From NBC's Jim Miklaszewski
As President Barack Obama signs legislation to roll back the Don't Ask Don't Tell policy, Pentagon officials still don't have a clue how long it will take to implement the repeal and lift the ban on gays and lesbians openly serving in the military.
The law itself says the repeal will not take effect until Secretary Robert Gates, Joint Chiefs Chairman Mike Mullen and the President himself certify the military's readiness.
But before that certification, the Pentagon needs to come up with a plan for implementation to deal specifically with issues such as housing and benefits for same-sex partners, the rights of gays and lesbians (particularly in the area of enlistment or re-enlistment), and an education and training regimen for all servicemembers.
While the law itself does not lay out a timetable for those plans, Gates has suggested that it could take as long as a year.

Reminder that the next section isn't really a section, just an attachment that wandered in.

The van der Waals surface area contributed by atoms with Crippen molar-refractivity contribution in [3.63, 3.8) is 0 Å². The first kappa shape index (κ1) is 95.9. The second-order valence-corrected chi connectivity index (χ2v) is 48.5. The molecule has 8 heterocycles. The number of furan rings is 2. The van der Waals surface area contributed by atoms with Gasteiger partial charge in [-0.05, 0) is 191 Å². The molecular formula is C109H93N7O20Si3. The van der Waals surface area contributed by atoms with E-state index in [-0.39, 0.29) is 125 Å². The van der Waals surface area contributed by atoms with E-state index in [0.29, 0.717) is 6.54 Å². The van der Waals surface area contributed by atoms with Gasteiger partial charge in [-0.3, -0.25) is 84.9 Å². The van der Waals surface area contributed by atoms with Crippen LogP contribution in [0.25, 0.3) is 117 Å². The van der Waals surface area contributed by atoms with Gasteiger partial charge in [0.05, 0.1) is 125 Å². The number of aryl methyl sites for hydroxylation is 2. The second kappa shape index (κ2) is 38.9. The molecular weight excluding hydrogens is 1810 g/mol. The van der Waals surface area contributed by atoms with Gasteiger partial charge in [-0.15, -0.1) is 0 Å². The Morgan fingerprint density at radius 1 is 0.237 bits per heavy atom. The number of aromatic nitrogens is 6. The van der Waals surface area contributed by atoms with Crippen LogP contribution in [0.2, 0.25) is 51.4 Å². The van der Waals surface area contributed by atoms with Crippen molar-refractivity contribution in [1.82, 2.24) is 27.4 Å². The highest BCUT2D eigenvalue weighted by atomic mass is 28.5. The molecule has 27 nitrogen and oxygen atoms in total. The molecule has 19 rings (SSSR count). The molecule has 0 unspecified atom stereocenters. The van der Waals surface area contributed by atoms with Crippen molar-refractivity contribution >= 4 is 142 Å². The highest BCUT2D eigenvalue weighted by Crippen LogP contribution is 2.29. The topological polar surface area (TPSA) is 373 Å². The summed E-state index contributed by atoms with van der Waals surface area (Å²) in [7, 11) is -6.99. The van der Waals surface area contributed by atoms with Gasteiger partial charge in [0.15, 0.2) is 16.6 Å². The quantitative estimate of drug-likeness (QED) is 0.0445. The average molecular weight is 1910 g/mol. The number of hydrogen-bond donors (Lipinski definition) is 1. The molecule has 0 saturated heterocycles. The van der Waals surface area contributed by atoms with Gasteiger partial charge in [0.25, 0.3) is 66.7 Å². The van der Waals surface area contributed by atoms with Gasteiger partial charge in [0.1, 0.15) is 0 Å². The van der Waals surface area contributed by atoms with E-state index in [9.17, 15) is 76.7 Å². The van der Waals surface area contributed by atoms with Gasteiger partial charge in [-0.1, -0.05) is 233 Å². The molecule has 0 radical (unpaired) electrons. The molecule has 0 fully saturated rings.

There also appears to be no desire among Pentagon officials to slap a moratorium on enforcement of Don't Ask Don't Tell pending that implementation and certification process.
In October, Gates imposed new more stringent procedures for enforcement of the ban -- which many in the military already consider a de facto moratorium.
The Pentagon doesn't know if any new DADT cases have been referred up the chain of command since then.
However, Pentagon officials and the service chiefs have made it clear to servicemembers that until certification, DADT remains the law. Anyone who openly declares they are gay or lesbian could be subject to separation from the service -- at least as of now.